If however you had substituted a heartfelt letter for the dime-store pen, then we would draw an entirely different conclusion. We would not be talking about money but the desire for you to express appreciation as the inspiration for the gift. We would probably surmise that both people are valued by you, but in different ways. And that giving a letter for a job well done may have more meaning to some people, and be more appropriate, than a fountain pen.
In your real life situation, you are upset because you perceived that the gift-givers threw your gift together at the last minute (pulling it from a supply cupboard), and made it identical to your co-workers. And then later, another worker, who doesn’t perform as well as you, is rewarded even more handsomely. Where’s the sense in that? No wonder you are confused.
Although your feelings were hurt is there any point in letting everyone know your disappointment? No. It won't earn you extra points. It won't get you a better gift next time around. All it will do is stir up resentment and gossip. You can observe and learn from this experience but don’t make an issue of it. Even though you were hurt you don’t want to show that vulnerability. Your message should be, “That was very nice of my coworkers to take us out to lunch and show their appreciation.” The gift was just a small gesture and you didn’t think twice about it.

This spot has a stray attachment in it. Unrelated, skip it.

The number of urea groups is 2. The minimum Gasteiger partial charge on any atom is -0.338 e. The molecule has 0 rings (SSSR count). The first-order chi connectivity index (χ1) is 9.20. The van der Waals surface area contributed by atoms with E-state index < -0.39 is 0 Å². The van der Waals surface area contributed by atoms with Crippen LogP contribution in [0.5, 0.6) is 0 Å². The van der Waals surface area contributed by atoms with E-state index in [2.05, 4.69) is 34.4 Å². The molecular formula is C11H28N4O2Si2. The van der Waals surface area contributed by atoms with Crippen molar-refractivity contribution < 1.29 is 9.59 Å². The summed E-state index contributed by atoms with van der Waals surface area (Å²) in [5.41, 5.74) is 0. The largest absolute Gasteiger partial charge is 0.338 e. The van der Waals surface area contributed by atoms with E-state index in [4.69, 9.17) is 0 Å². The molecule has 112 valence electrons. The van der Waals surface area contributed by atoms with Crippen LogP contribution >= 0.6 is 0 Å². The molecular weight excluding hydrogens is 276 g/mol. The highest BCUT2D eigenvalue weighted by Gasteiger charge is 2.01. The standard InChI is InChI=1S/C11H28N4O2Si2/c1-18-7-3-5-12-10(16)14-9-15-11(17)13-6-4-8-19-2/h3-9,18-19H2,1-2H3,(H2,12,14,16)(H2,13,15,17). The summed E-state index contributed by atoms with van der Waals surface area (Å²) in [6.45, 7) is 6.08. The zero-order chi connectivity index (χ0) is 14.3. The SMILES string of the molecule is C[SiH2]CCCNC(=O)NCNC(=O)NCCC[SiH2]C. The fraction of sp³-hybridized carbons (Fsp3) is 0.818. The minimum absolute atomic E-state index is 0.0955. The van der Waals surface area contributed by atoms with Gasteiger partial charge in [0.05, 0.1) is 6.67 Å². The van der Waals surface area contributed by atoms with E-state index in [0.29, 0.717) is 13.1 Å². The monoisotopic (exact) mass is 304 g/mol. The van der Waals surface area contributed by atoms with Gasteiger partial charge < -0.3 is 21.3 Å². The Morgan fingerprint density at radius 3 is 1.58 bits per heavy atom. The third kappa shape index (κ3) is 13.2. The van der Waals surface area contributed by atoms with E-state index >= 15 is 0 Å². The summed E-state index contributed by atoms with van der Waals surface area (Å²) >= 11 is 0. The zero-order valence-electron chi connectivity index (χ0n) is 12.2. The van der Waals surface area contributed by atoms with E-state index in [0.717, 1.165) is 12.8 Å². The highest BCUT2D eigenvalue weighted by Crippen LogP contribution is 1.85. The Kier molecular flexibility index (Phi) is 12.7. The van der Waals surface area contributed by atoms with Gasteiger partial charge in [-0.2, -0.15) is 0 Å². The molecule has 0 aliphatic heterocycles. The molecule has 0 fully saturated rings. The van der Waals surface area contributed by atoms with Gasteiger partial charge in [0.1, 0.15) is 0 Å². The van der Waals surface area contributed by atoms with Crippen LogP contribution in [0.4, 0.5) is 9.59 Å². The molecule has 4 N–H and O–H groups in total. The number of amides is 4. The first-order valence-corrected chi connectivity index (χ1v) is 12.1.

It is a good reminder for all of us that gifts carry a message. For better or worse they are symbols of how the gift giver feels toward the recipient. They can show who is the ‘favorite’ and who is not. But it’s good to remember that it’s up to the recipient to decide whether to accept or reject the gift giver’s message! Gifts can come with a lot of strings attached. Maybe you didn’t pull the right strings to get the best gift? But then again maybe you don’t want to be that kind of person…